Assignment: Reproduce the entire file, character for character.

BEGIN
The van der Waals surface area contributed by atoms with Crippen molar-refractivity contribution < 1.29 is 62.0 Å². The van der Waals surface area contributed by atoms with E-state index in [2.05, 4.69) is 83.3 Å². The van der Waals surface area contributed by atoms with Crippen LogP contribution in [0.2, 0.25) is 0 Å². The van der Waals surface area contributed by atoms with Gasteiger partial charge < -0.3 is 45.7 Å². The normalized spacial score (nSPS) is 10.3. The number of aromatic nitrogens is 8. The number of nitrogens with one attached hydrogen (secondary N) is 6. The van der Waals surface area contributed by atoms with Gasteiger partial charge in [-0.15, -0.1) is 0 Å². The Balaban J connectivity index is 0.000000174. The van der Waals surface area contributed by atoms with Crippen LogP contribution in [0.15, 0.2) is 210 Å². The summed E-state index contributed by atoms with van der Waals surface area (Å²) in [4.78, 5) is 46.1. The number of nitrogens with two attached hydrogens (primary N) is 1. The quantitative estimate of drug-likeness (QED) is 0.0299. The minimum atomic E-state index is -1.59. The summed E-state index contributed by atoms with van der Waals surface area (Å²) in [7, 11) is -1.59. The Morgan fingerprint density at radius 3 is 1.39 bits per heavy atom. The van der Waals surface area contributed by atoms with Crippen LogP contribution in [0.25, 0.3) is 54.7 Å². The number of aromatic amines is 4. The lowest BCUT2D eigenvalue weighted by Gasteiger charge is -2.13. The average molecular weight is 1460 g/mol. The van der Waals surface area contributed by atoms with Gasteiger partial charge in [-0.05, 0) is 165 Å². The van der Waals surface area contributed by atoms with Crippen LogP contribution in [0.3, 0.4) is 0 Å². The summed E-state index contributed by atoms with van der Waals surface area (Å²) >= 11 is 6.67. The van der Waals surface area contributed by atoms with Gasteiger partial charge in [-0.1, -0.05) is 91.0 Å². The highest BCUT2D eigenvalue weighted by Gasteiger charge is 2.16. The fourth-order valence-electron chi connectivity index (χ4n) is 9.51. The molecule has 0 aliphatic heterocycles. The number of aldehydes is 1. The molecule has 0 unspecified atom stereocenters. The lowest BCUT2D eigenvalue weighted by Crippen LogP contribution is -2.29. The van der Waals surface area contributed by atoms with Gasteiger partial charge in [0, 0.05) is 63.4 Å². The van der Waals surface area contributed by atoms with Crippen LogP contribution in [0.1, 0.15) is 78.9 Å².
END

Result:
The van der Waals surface area contributed by atoms with Crippen molar-refractivity contribution < 1.29 is 62.0 Å². The van der Waals surface area contributed by atoms with E-state index in [2.05, 4.69) is 83.3 Å². The van der Waals surface area contributed by atoms with Crippen LogP contribution in [0.2, 0.25) is 0 Å². The van der Waals surface area contributed by atoms with Gasteiger partial charge < -0.3 is 45.7 Å². The normalized spacial score (nSPS) is 10.3. The number of aromatic nitrogens is 8. The number of nitrogens with one attached hydrogen (secondary N) is 6. The van der Waals surface area contributed by atoms with Gasteiger partial charge in [-0.15, -0.1) is 0 Å². The Balaban J connectivity index is 0.000000174. The van der Waals surface area contributed by atoms with Crippen LogP contribution in [0.15, 0.2) is 210 Å². The summed E-state index contributed by atoms with van der Waals surface area (Å²) in [4.78, 5) is 46.1. The number of nitrogens with two attached hydrogens (primary N) is 1. The quantitative estimate of drug-likeness (QED) is 0.0299. The minimum atomic E-state index is -1.59. The summed E-state index contributed by atoms with van der Waals surface area (Å²) in [7, 11) is -1.59. The Morgan fingerprint density at radius 3 is 1.39 bits per heavy atom. The van der Waals surface area contributed by atoms with Crippen LogP contribution in [0.25, 0.3) is 54.7 Å². The number of aromatic amines is 4. The lowest BCUT2D eigenvalue weighted by Gasteiger charge is -2.13. The average molecular weight is 1460 g/mol. The van der Waals surface area contributed by atoms with Gasteiger partial charge in [-0.05, 0) is 165 Å². The van der Waals surface area contributed by atoms with Crippen LogP contribution in [0.3, 0.4) is 0 Å². The summed E-state index contributed by atoms with van der Waals surface area (Å²) >= 11 is 6.67. The van der Waals surface area contributed by atoms with Gasteiger partial charge in [-0.1, -0.05) is 91.0 Å². The highest BCUT2D eigenvalue weighted by Gasteiger charge is 2.16. The fourth-order valence-electron chi connectivity index (χ4n) is 9.51. The molecule has 0 aliphatic heterocycles. The number of aldehydes is 1. The molecule has 0 unspecified atom stereocenters. The lowest BCUT2D eigenvalue weighted by Crippen LogP contribution is -2.29. The van der Waals surface area contributed by atoms with Gasteiger partial charge in [0, 0.05) is 63.4 Å². The van der Waals surface area contributed by atoms with Crippen LogP contribution in [0.1, 0.15) is 78.9 Å².